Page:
If you’re looking into taking out a business loan, you might have come across this term: secured business loan.

Don’t worry about the jargon. A secured business loan is just a business loan that’s backed up by something. So instead of watching repayments go down the drain from people who can’t pay back their loans, lenders will secure loans with certain assets.

What kinds of assets are we talking about? It depends. There are three different categories of secured loans available. Let’s take a look.

1. Secured by Collateral

By securing a business loan with collateral—or something you own that can be turned into cash—your lender is lowering their risk. (And hopefully giving you better loan terms as a result.)

The lender can only go after your collateral if you default on your loan, and they’ll only recoup for whatever you haven’t repaid.

What kinds of collateral do lenders look for to secure a loan? Here’s a short list:

  • Real estate/property
  • Savings
  • Equipment
  • Vehicles
  • Inventory
  • Invoices
  • Blanket liens

Property might sound a bit scary—if you default on your loan, do you really want to lose your store, office, or house? But remember: The value of the collateral that your lender will seize will be equal to the loan amount you didn’t repay.

In terms of savings, some lenders might like these “cash-secured loans” because the collateral doesn’t need to be liquidated. But you would probably prefer to use another asset as collateral, since your savings as just that—for you to save.

Equipment, vehicles, inventory, and invoices are pretty typical forms of collateral. Lenders just need to liquidate these assets—or sell them off to get their cash values—in order to recover their losses.

Blanket liens, on the other hand, are a sort of one-size-fits-all collateral agreement. With a blanket lien in place, lenders can seize any assets related to your business that they can sell off to make up for your missed payments.

2. Secured by Personal Guarantee

Instead of using specific collateral, lenders might ask that you offer a personal guarantee to secure your loan.

personal guarantee makes you the cosigner of the loan—meaning your personal assets get put on the line, not just your business’s. So if you’re unable to repay a business loan, lenders might start seizing your car, your house, your savings account…anything they need to recover their losses.

Just remember: Lenders can only take what they need when you don’t repay. As long as you’re a responsible business owner who’s taking on an appropriately-sized loan, you probably won’t have too much to worry about.

Personal guarantees come in two forms: unlimited and limited.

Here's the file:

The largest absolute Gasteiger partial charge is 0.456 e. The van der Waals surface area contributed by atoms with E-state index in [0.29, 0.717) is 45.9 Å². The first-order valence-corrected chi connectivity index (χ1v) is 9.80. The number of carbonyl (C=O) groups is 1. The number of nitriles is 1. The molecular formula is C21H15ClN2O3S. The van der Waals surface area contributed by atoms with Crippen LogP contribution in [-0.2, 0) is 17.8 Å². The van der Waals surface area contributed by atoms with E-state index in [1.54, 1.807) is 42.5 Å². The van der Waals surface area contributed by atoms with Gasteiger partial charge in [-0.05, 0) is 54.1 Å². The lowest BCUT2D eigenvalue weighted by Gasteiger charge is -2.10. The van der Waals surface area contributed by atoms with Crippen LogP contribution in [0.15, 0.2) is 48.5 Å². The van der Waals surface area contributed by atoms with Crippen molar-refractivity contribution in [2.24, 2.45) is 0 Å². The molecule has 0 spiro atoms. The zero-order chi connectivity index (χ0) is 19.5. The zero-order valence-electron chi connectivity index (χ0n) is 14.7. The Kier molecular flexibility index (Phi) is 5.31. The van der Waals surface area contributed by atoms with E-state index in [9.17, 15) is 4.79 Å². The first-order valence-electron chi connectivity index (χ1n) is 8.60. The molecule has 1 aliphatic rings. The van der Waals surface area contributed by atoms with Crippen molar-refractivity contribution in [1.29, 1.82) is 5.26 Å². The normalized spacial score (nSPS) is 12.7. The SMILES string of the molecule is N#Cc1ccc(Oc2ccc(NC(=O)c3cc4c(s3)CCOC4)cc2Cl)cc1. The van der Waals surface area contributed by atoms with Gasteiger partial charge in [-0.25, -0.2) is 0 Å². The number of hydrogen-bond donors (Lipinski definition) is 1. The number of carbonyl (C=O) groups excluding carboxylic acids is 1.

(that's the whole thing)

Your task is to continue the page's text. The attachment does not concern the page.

Unlimited personal guarantees are pretty self-explanatory. Lenders will have access to every asset you own, and you’ll be personally responsible for paying back every penny of that loan (plus any legal fees).

This is especially common for sole proprietors. If you’ve got co-owners in the business, however, you might opt for a limited personal guarantee. Instead of giving lenders unlimited access to your personal assets, each owner will only be responsible for a certain dollar amount of their debt. Different lenders have different rules

Before you agree to a personal guarantee, make sure to read up on the differences between several and joint and several guarantees. Generally, a several guarantee will make sure each owner is responsible only for their portion of the debt, while a joint and several guarantee holds all owners equally responsible—meaning assets might get seized unequally.

3. “Self-Securing” Loans

Finally, there’s a category of secured loans that we might call “self-securing” or asset-based.

Here’s the general idea: Instead of giving you a loan and agreeing on collateral to keep it secure, a lender will simply base their loan on a piece of collateral in the first place. How much money you get, what your interest rate is—all these factors will depend more on your collateral and less on your business financials and borrowing history.

There are three types: equipment financing, inventory financing, and invoice financing. While they all work slightly differently, the basics are the same. You decide on a bit of collateral—some new equipment you need, inventory you can’t go without, or customer invoices you’ve been waiting on—and submit it to your lender. Depending on the value of that collateral, as well as a few other factors, you’ll get your money and move forward with your business.

Asset-based loans are especially great if there is one specific thing you need those funds for.

The Bottom Line on Secured Business Loans

While you might not love the idea of posting collateral for your business loan, it’s how you get the biggest and most affordable financing. Refusing to offer lenders any collateral will just make your business seem riskier—and you’ll probably receive a smaller, more expensive loan in the end.




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